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Diamond

China dài méng dé
Diamond Vertical Wall Scroll

戴矇德 is the transliteration to Mandarin Chinese for the name Diamond.

I suggest you use a word that means diamond, rather than this one that sounds like diamond.

Diamond

China jīn gāng
Japan kon gou
Diamond Vertical Wall Scroll

金剛 is a common way to call diamonds in Chinese and Japanese. Traditionally, there were not that many diamonds that made their way to Asia, so this word does not have the deep cultural significance that it does in the west (thanks mostly to De Beers marketing). Therefore, this word was kind of borrowed from other uses.

This title can also refer to vajra (a Sanskrit word meaning both thunderbolt and diamond that originally refers to an indestructible substance); hard metal; pupa of certain insects; Vajrapani, Buddha's warrior attendant; King Kong; adamantine; Buddhist symbol of the indestructible truth.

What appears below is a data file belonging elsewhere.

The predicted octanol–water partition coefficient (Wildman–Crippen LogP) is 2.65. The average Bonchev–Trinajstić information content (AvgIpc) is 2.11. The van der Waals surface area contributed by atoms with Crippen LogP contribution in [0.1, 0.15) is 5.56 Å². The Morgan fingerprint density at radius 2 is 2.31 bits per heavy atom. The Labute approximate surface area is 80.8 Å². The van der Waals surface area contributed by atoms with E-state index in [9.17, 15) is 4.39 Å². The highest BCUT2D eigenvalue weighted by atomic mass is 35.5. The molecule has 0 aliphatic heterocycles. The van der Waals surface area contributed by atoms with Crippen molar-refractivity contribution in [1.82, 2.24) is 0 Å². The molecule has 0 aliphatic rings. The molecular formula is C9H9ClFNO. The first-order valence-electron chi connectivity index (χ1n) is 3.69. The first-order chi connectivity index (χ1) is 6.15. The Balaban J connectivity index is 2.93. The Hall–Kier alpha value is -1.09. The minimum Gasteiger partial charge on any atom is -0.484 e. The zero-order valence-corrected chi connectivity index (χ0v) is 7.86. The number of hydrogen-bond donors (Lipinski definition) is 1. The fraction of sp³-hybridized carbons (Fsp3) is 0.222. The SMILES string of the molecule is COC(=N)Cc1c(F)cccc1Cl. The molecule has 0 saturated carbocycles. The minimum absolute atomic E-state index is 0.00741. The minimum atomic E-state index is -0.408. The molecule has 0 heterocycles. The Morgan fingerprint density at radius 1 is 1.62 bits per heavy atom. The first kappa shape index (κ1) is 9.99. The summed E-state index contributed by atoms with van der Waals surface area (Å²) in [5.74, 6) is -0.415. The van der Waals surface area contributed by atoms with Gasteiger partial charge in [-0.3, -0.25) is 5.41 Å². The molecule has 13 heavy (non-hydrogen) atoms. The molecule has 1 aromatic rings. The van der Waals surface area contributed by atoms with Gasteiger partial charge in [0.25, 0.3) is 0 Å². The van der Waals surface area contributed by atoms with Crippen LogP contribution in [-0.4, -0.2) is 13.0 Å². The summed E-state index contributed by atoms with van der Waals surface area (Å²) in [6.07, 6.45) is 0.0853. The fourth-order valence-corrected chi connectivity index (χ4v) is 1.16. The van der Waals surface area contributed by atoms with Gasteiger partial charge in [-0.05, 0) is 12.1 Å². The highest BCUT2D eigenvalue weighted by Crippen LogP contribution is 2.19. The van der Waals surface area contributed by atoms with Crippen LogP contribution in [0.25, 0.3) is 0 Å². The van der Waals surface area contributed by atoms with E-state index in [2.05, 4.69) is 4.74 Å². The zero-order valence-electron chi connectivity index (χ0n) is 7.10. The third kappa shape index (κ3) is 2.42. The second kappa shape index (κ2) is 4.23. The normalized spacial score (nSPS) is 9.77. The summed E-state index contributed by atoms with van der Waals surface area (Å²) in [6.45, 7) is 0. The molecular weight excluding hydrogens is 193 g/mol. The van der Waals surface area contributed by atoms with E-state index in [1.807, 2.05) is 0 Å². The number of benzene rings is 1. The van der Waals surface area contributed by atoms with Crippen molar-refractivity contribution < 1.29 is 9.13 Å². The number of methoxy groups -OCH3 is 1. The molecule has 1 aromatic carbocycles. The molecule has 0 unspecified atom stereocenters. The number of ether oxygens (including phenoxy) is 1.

Stay Strong / Indestructible / Unbreakable

China jīn gāng bù huài
Japan kon gou fu e
Stay Strong / Indestructible / Unbreakable Vertical Wall Scroll

金剛不壞 is originally a Buddhist term for, "The diamond indestructible." Sometimes, it's written 金剛不壞身, The diamond indestructible body.

Outside that context, it still means firm and solid, sturdy and indestructible, unshakable, or adamantine (a mythological indestructible material).


壊 Note: If you order this from the Japanese master calligrapher, the last Kanji will look like the one shown to the right.


The following table may be helpful for those studying Chinese or Japanese...

Title CharactersRomaji(Romanized Japanese)Various forms of Romanized Chinese
Diamond戴矇德
戴蒙德
dài méng dé
dai4 meng2 de2
dai meng de
daimengde
tai meng te
taimengte
Diamond金剛
金刚
kon gou / kongou / kon go / kongojīn gāng / jin1 gang1 / jin gang / jingangchin kang / chinkang
Stay Strong
Indestructible
Unbreakable
金剛不壞 / 金剛不壊
金刚不坏
kon gou fu e
kongoufue
kon go fu e
kongofue
jīn gāng bù huài
jin1 gang1 bu4 huai4
jin gang bu huai
jingangbuhuai
chin kang pu huai
chinkangpuhuai
In some entries above you will see that characters have different versions above and below a line.
In these cases, the characters above the line are Traditional Chinese, while the ones below are Simplified Chinese.